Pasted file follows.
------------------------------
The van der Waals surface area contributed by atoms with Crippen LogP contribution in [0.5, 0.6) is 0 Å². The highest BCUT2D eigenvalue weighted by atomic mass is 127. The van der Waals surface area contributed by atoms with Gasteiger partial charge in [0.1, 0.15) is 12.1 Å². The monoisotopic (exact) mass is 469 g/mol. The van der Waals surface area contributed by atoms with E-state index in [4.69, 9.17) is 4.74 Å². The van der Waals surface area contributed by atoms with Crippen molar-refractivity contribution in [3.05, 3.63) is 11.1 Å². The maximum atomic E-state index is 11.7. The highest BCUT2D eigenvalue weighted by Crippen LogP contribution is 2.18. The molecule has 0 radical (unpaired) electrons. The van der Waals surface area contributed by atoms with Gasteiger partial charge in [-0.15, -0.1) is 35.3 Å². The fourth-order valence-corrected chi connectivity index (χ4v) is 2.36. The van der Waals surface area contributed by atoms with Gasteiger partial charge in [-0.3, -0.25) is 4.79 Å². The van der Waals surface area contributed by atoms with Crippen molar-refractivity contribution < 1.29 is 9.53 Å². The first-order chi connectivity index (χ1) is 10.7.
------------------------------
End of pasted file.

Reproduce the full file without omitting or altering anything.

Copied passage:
The van der Waals surface area contributed by atoms with Crippen LogP contribution in [0.5, 0.6) is 0 Å². The highest BCUT2D eigenvalue weighted by atomic mass is 127. The van der Waals surface area contributed by atoms with Gasteiger partial charge in [0.1, 0.15) is 12.1 Å². The monoisotopic (exact) mass is 469 g/mol. The van der Waals surface area contributed by atoms with E-state index in [4.69, 9.17) is 4.74 Å². The van der Waals surface area contributed by atoms with Crippen molar-refractivity contribution in [3.05, 3.63) is 11.1 Å². The maximum atomic E-state index is 11.7. The highest BCUT2D eigenvalue weighted by Crippen LogP contribution is 2.18. The molecule has 0 radical (unpaired) electrons. The van der Waals surface area contributed by atoms with Gasteiger partial charge in [-0.15, -0.1) is 35.3 Å². The fourth-order valence-corrected chi connectivity index (χ4v) is 2.36. The van der Waals surface area contributed by atoms with Gasteiger partial charge in [-0.3, -0.25) is 4.79 Å². The van der Waals surface area contributed by atoms with Crippen molar-refractivity contribution < 1.29 is 9.53 Å². The first-order chi connectivity index (χ1) is 10.7.